The progress of the NAFTA negotiations seemed to dominated the economic news last quarter with a deal reached literally at the last second on September 30th. While the question of the fate of NAFTA may be resolved, the US tariffs on Canadian steel and aluminum still remain with no sign that they will be removed any time soon; to top it off, Trump has also ramped up the trade war with China. The light at the end of the tunnel that we thought we saw after the new NAFTA deal was struck may actually be a train coming straight for us. If the trade war was relatively short lived then the collateral damage would likely be limited, however this is not the case and we have not begun to feel the effects yet that will ripple throughout the world economy.
The Chinese government has a significantly longer term vision and mindset than the Americans and Trump has likely damaged the US economy for years, if not decades, to come. Take soybeans, for example, where last year China purchased almost 60% of the US soybean exports. Sales of the 2018/19 US crop to China so far total only 1.45 million tonnes, compared to the historical average of around 10 million tonnes for the same period. This represents an 85% drop! China has turned to Brazil and Argentina, among other countries including Canada, to help make up the difference and they are willing to pay a premium for Brazilian soybeans just to avoid importing from the US.
What does this all mean? It means that although imposing tariffs can be almost as easy as flipping a switch, undoing them will not restore world trade as it was before. China already began adjusting their domestic production with provincial officials in the provinces of Henan, Jilin and Heilongjiang directing farmers back in the spring to significantly increase their soybean acreage. These three provinces are considered to be among the major agricultural areas and combined they produce over 50% of the domestic soybean production.
Only time will tell how well these tariffs will go over with Trump’s core supporters, but given the fact that the US is facing record ending stocks of soybeans and combined with a forecasted record crop, soybean farmers do not have a rosy outlook; the already weak soybean prices do not appear to have anywhere to go but down. Even though Trump may tout the strength in the economy, the reality of what some of his supporters are facing could be very different.
We also cannot overlook the rate increase by the Bank of Canada back in July from 1.25% to 1.50%. So far rates have been increasing gradually on both sides of the border and they have not negatively impacted the market, however, there will be a tipping point. The 10 year US Treasury yield closed at 3.23% on October 5th and at some point investors will begin to question whether the added risk of equities are worth it; have they begun to do that now with the increased pressure on global markets?
We do not believe it is all doom and gloom for the markets and the world economy; however, one needs to be aware of the potential risks. Portfolios are well positioned to weather potential volatility with the fixed income and gold allocations providing stability and a moderate equity underweighting in preparation of buying opportunities as we exit any volatility.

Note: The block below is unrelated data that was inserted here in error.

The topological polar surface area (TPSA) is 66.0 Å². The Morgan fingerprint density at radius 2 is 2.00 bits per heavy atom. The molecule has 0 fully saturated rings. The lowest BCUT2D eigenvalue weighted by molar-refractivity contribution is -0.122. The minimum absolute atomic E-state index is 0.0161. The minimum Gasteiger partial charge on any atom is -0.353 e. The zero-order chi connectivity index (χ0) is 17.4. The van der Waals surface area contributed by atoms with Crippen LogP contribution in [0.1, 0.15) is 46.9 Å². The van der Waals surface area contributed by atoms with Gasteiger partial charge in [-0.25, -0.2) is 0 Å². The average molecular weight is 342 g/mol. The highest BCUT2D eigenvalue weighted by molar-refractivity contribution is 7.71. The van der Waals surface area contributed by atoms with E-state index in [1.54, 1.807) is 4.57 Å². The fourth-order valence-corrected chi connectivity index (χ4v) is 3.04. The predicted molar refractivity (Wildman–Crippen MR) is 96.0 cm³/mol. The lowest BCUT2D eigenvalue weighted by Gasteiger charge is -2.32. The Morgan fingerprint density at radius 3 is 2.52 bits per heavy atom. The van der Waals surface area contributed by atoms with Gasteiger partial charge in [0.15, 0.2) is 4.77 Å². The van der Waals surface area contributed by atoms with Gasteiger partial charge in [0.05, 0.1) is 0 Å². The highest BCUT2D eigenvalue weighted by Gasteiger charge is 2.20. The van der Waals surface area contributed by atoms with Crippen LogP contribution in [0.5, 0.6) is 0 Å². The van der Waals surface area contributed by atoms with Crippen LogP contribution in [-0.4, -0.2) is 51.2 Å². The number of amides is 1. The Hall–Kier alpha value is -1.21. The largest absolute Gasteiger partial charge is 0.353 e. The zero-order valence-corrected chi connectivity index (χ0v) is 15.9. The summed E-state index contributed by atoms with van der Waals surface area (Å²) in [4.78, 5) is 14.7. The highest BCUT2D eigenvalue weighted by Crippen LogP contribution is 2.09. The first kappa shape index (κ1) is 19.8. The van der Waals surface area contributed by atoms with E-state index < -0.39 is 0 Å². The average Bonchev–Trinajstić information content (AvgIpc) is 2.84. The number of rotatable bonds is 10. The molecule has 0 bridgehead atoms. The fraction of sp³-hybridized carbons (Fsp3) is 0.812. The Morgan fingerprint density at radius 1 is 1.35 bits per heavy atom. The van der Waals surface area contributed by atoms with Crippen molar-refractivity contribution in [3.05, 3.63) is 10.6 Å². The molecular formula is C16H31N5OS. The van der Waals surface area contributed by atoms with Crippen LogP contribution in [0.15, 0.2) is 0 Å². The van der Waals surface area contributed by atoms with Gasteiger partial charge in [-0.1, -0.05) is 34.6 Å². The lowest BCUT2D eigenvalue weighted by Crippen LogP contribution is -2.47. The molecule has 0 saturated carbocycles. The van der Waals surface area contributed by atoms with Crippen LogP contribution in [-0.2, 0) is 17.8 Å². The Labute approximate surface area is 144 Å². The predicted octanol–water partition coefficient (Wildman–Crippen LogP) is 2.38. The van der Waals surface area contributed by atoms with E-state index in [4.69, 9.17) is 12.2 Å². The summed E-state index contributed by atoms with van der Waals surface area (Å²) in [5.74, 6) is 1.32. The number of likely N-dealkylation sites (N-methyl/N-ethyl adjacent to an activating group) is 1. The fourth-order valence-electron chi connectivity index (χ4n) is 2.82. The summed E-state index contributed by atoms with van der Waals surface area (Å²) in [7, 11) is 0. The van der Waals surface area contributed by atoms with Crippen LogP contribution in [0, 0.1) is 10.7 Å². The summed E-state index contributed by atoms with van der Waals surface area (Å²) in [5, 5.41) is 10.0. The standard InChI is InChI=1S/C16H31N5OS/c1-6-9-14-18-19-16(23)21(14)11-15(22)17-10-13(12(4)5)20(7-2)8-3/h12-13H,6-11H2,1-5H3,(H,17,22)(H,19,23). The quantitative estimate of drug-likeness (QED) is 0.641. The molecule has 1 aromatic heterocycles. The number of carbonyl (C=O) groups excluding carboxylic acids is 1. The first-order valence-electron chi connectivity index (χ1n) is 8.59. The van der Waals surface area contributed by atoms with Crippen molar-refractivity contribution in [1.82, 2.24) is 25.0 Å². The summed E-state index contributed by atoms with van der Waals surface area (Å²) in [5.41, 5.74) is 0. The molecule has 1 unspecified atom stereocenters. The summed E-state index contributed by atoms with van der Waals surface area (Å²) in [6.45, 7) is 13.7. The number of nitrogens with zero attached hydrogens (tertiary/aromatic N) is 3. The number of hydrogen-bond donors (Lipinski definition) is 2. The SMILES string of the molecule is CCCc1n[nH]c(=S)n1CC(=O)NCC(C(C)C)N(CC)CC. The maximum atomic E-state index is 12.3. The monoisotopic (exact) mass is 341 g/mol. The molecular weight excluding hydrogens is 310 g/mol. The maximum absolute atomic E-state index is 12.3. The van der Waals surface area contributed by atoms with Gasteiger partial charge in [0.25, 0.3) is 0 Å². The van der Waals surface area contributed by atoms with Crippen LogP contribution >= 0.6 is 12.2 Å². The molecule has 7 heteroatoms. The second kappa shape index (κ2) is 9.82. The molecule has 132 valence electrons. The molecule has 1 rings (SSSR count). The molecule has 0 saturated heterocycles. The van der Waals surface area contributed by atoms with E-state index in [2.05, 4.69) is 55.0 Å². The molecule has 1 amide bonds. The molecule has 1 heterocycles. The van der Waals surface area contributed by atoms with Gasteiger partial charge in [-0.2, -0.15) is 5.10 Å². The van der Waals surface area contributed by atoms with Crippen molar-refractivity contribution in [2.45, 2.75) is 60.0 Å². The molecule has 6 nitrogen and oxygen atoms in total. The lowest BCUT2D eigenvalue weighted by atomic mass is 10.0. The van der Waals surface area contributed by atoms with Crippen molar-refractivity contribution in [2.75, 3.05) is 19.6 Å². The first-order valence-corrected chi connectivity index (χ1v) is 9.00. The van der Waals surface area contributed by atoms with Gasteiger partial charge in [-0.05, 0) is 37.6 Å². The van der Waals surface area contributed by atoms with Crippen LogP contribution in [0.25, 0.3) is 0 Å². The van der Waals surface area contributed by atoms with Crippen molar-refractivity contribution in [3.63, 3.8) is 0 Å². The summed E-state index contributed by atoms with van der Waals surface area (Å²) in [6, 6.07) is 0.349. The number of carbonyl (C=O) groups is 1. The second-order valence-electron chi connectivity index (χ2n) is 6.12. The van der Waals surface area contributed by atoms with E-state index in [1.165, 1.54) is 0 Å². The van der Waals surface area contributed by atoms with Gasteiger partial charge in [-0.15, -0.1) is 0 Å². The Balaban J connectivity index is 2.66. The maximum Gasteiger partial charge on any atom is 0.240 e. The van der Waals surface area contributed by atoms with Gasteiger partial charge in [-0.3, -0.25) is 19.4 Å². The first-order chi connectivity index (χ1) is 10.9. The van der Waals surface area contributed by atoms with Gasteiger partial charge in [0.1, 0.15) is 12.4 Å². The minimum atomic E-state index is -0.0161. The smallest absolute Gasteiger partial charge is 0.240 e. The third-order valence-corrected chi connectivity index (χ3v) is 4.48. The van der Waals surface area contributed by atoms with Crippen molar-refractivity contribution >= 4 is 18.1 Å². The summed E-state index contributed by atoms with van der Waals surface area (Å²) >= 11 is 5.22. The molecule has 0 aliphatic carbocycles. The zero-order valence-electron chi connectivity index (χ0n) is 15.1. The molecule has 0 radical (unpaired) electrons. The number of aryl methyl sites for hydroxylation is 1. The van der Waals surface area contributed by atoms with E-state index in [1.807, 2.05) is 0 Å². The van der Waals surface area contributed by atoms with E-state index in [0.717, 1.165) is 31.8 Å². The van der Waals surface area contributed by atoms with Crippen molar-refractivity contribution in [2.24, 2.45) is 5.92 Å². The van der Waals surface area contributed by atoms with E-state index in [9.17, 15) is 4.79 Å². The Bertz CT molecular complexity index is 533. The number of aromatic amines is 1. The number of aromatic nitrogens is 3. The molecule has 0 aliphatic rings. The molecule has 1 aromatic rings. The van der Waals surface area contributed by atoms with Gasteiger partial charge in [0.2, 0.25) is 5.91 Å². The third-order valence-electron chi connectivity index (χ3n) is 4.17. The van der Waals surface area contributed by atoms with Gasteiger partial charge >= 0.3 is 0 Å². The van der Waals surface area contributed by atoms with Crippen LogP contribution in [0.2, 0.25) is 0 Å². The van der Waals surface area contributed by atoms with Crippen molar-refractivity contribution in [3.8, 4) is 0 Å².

Canada –The S&P/TSX Composite has continued to struggle this year, despite a respectable Q2 return, Q3 was down -0.6% with small caps the weakest down -2.8%; for the year, the TSX is up only 1.4%.
United States – Equities south of the border had a good quarter in USD terms, up 7.1% as a whole, with growth stocks leading the way, up 8.9%; however, a strong Canadian dollar eroded returns when converted: US stocks advanced 5.2% and growth stocks were up 7.0%, in CAD terms.
International & Emerging Markets – International and emerging markets equities were the weakest in Canadian dollar terms, with international down -0.3% and emerging markets down -2.7%; for the year, international is up 2.2% but emerging markets are struggling, falling -4.5%. International growth showed the strongest performance, up 2.4% while all remaining sub-asset classes were mixed.
Real Estate – Canadian real estate has continued its strong performance again this quarter up 3.5% and up 9.8% year to date. Global real estate pulled back -1.4% this quarter but is still up 4.5% this year. As a whole, real estate has continued to outperform Canadian and International (including emerging markets) equities so far this year, with only US equity faring better.
Alternative Fixed Income – Canadian bonds fell -1.0% this past quarter and are down -0.4% for the year. We expect that the Bank of Canada will continue with their gradual and tempered rise in rates over the foreseeable future; this will no doubt pressure bond prices as yield climb. As a result of rising yields, we have stepped back into the corporate bond market but on the extremely short end targeting terms to maturity of two to four months. Corporate yields are currently in the 2.0% to 2.2% range.
The alternative fixed income funds continued to show consistent performance with Trez up 2.0%, Productivity Media up 1.8%** and Cortland up 1.7%; year to date the funds are up 6.3%, 5.8%** and 4.4%, respectively. The Stewardship Alternative Income Fund was up slightly at 0.2% for the quarter and is down -1.4% year-to-date.
Gold – Gold has continued its decline this past quarter down 6.3% in CAD terms but now appears to be in a trading range from about $1,190 to $1,215 USD. We continue to hold gold bullion as a defensive hedge.
**Estimated as actual return figures were not available at the time of publishing.